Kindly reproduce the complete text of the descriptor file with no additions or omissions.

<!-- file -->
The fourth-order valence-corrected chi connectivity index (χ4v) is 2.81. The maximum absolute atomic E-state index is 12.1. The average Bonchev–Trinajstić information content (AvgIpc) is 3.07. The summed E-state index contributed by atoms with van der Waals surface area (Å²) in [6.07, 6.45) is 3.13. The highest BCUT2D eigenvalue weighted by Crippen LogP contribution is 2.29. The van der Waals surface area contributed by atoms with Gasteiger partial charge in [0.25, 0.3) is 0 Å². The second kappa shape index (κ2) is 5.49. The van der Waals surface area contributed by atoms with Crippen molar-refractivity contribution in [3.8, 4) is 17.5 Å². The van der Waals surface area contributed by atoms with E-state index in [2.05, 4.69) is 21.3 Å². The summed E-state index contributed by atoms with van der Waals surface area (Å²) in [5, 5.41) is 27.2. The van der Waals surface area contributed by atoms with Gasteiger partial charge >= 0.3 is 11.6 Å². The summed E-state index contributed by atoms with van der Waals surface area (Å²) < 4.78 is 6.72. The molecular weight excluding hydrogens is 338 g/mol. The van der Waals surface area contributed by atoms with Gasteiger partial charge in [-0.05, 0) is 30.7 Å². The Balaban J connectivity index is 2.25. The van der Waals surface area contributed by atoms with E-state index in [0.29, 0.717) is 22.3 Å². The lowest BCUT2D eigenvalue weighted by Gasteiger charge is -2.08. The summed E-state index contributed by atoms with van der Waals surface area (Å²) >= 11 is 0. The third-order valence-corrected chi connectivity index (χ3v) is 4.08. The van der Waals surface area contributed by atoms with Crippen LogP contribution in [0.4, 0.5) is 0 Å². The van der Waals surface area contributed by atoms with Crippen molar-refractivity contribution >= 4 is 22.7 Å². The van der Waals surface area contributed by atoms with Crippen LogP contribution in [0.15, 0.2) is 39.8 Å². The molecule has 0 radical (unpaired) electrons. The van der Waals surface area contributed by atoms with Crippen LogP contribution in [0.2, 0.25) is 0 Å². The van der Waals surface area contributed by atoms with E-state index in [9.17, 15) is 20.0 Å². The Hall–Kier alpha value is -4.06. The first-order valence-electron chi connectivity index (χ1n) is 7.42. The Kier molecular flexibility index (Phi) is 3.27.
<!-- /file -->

The fourth-order valence-corrected chi connectivity index (χ4v) is 2.81. The maximum absolute atomic E-state index is 12.1. The average Bonchev–Trinajstić information content (AvgIpc) is 3.07. The summed E-state index contributed by atoms with van der Waals surface area (Å²) in [6.07, 6.45) is 3.13. The highest BCUT2D eigenvalue weighted by Crippen LogP contribution is 2.29. The van der Waals surface area contributed by atoms with Gasteiger partial charge in [0.25, 0.3) is 0 Å². The second kappa shape index (κ2) is 5.49. The van der Waals surface area contributed by atoms with Crippen molar-refractivity contribution in [3.8, 4) is 17.5 Å². The van der Waals surface area contributed by atoms with E-state index in [2.05, 4.69) is 21.3 Å². The summed E-state index contributed by atoms with van der Waals surface area (Å²) in [5, 5.41) is 27.2. The van der Waals surface area contributed by atoms with Gasteiger partial charge >= 0.3 is 11.6 Å². The summed E-state index contributed by atoms with van der Waals surface area (Å²) < 4.78 is 6.72. The molecular weight excluding hydrogens is 338 g/mol. The van der Waals surface area contributed by atoms with Gasteiger partial charge in [-0.05, 0) is 30.7 Å². The Balaban J connectivity index is 2.25. The van der Waals surface area contributed by atoms with E-state index in [0.29, 0.717) is 22.3 Å². The lowest BCUT2D eigenvalue weighted by Gasteiger charge is -2.08. The summed E-state index contributed by atoms with van der Waals surface area (Å²) >= 11 is 0. The third-order valence-corrected chi connectivity index (χ3v) is 4.08. The van der Waals surface area contributed by atoms with Crippen LogP contribution in [0.4, 0.5) is 0 Å². The van der Waals surface area contributed by atoms with Crippen molar-refractivity contribution >= 4 is 22.7 Å². The van der Waals surface area contributed by atoms with Crippen LogP contribution in [0.15, 0.2) is 39.8 Å². The molecule has 0 radical (unpaired) electrons. The van der Waals surface area contributed by atoms with Crippen LogP contribution in [0.2, 0.25) is 0 Å². The van der Waals surface area contributed by atoms with E-state index in [9.17, 15) is 20.0 Å². The Hall–Kier alpha value is -4.06. The first-order valence-electron chi connectivity index (χ1n) is 7.42. The Kier molecular flexibility index (Phi) is 3.27.